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Deteriorating quality of our waters among the issues raised at seminar

February 3rd, 2020 10:52 PM

By Southern Star Team

Front, from left: With their Somatic Cell Count (SCC) quality awards for their 2919 milk supply are Finbarr Hayes, John McCarthy, Finbarr O Neill, John Hodnett, Pat Desmond, Ronald Shorten. Back: John Whelton, Stephen Buttimer, Pat Moriarty, John Holland, Eleanor Hayes, Paddy Ryan. (Photo: George Maguire)

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THE imminent threat to Ireland’s nitrates derogation was one of the big talking points at Lisavaird Co-op’s annual seminar recently.

Bernard Harris from the Dept of Agriculture pointed out that while Ireland’s water quality is quite good compared to the EU average, there has been a decline in that quality in recent years.

The current Nitrates Action Programme and Derogation finishes at the end of next year with two years to show improvement in our rivers, lakes and estuaries.

To that end Mr Harris outlined new measures being introduced for farmers in Derogation.

These include compulsory lining programmes, low emission slurry spreading, lower protein levels in ration and increased use of clover and grass measurement.

Joe Burke, meat and livestock manager with Bord Bia gave a presentation on producing quality beef from the dairy herd.

He pointed out that calf registrations of the traditional (Hereford and Angus) breeds had increased by 300,000 head over the past number of years – primarily as a result of the increase in the dairy herd.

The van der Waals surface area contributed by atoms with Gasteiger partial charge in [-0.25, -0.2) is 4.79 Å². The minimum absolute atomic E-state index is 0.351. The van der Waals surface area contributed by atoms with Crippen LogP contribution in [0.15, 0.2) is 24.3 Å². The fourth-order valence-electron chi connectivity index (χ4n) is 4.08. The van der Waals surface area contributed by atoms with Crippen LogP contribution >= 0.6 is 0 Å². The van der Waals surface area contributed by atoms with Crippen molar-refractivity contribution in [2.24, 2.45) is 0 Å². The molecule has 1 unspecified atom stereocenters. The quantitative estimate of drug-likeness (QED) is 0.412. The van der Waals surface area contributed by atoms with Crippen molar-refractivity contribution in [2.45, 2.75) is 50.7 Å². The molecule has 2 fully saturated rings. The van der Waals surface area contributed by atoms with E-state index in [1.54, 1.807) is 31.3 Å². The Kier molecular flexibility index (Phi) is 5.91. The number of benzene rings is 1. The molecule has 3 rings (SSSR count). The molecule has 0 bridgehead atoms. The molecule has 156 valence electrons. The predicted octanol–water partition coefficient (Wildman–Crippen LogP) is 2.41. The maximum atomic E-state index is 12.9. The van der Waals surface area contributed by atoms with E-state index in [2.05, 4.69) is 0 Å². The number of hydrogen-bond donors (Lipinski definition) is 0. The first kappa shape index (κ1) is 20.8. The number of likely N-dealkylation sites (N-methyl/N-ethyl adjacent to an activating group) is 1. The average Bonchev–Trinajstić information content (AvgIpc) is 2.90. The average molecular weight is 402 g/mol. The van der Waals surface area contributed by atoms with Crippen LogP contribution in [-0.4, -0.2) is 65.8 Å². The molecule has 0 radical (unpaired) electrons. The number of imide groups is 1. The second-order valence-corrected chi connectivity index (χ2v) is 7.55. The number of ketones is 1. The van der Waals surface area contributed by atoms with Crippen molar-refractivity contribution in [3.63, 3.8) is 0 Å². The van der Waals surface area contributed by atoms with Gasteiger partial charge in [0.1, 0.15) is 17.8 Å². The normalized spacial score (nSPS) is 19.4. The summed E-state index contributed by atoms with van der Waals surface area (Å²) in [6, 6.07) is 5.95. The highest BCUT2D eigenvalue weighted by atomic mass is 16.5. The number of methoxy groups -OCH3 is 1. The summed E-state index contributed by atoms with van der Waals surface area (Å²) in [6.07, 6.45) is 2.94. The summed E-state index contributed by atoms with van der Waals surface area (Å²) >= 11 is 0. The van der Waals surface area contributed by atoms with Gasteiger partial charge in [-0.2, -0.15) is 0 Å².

He emphasised the crucial importance of calf exports (200,000 head in 2019) to managing the calf welfare issue for the coming calving season and indicated that improvements in lairage facilities in France should help maintain this trade.

In terms of research, there is need for a dedicated dairy beef centre, a dairy beef breeding index and further work on sexed semen technology.

The final speaker on the night was John Holland from Carbery who presented an overview of that company’s ongoing investment in the plant in Ballineen and the rationale for same.

The principal drivers for the development were increased milk supply and the need for extra processing capacity, the need for product and market diversification following Brexit, and the desire to follow the growing markets for cheese particularly into China and south East Asia.

Diversification into different cheese types, in particular mozzarella, for the fast-growing pizza market is a key component of the strategy as is the allocation of resources to develop Asian markets.

Also central to the strategy is ongoing investment in product development and of course people development.

Mr Holland emphasised to the need for continuing focus on milk quality, as well as vigilance around on-farm issues such as animal welfare and the environment.

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